This implies that at twelve or a little less, a boy had not quite reached the expected age.   In his poem 4, Straton says he delights in the prime of a boy in his twelfth year (ie. aged eleven).  I believe this is the sole reference in Greek literature to boys under twelve being sexually attractive.  Plutarch, in his Life of Lycurgus, says that Spartan boys “were introduced to the society of lovers” at twelve.

Straton considered seventeen beyond bounds and there are copious references in Greek literature to boys losing their desirability with the appearance of body and facial hair.  However, an eighteen year-old could still be referred to as a pais (boy) in an amorous context and fully-grown but still unbearded youths are commonly depicted as men’s beloveds on vases.  Aristotle says beard growth occurs some time before twenty-one (History of Animals 582a).

According to P. G. Schalow, translator into English of Ihara Saikaku’s The Great Mirror of Male Love, the most important source of our knowledge of the pederasty ubiquitous in Japan for a thousand years, the age of the passive partners usually corresponded to the age of the wakashu (adolescent boy), defined by hair-shaving ceremonies performed at the ages of eleven or twelve and eighteen or nineteen.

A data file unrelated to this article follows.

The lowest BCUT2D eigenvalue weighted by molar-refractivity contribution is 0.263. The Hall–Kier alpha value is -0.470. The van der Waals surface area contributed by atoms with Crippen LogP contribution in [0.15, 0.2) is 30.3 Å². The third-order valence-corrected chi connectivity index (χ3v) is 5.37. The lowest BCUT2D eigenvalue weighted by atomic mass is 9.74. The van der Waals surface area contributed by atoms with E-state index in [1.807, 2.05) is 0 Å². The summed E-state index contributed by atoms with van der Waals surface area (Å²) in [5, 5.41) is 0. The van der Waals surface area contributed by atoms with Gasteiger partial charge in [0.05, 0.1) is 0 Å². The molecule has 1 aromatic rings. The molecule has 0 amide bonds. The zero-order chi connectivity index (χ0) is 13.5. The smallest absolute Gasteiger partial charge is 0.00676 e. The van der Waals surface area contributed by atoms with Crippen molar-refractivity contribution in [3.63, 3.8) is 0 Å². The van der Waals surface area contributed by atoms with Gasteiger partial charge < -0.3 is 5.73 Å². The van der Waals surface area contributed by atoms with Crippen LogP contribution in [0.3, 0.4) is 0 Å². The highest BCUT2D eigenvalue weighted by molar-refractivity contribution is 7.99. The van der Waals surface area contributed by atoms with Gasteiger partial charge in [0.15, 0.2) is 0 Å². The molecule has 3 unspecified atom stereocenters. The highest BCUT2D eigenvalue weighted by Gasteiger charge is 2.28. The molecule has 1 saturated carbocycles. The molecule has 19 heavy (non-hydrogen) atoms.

Khaled El-Rouayheb in his Before Homosexuality in the Arab-Islamic World 1500-1800, also describing a society where men’s attraction to boys was taken for granted, quotes the opinions of numerous primary sources on the age of boys’ attractiveness. He concludes that the range was wide, at seven or eight to twenty, but “that the boy’s attractiveness was usually supposed to peak around halfway through, at fourteen or fifteen.”

To determine the ages to which today’s self-identified boy-lovers are attracted, I consulted two of their forums. In a poll held this year on one called boymoment, seventy-six voters replied to the question “What ages do you like?” 8% opted for under eight, 81% for eight to fifteen and 10% for 16+.  The ages brackets of 10-11 and 12-13 were most popular and virtually equal choices, confirming what an old hand there told me that the many polls of this sort conducted in the past had consistently shown 11-12 as the most preferred age, in other words towards the end of Tanner stage two of pubescence.  A poll of 88 voters on a forum called boylandonline ongoing since 2011 showed 10, 11 and 12 as the roughly equal most popular choices.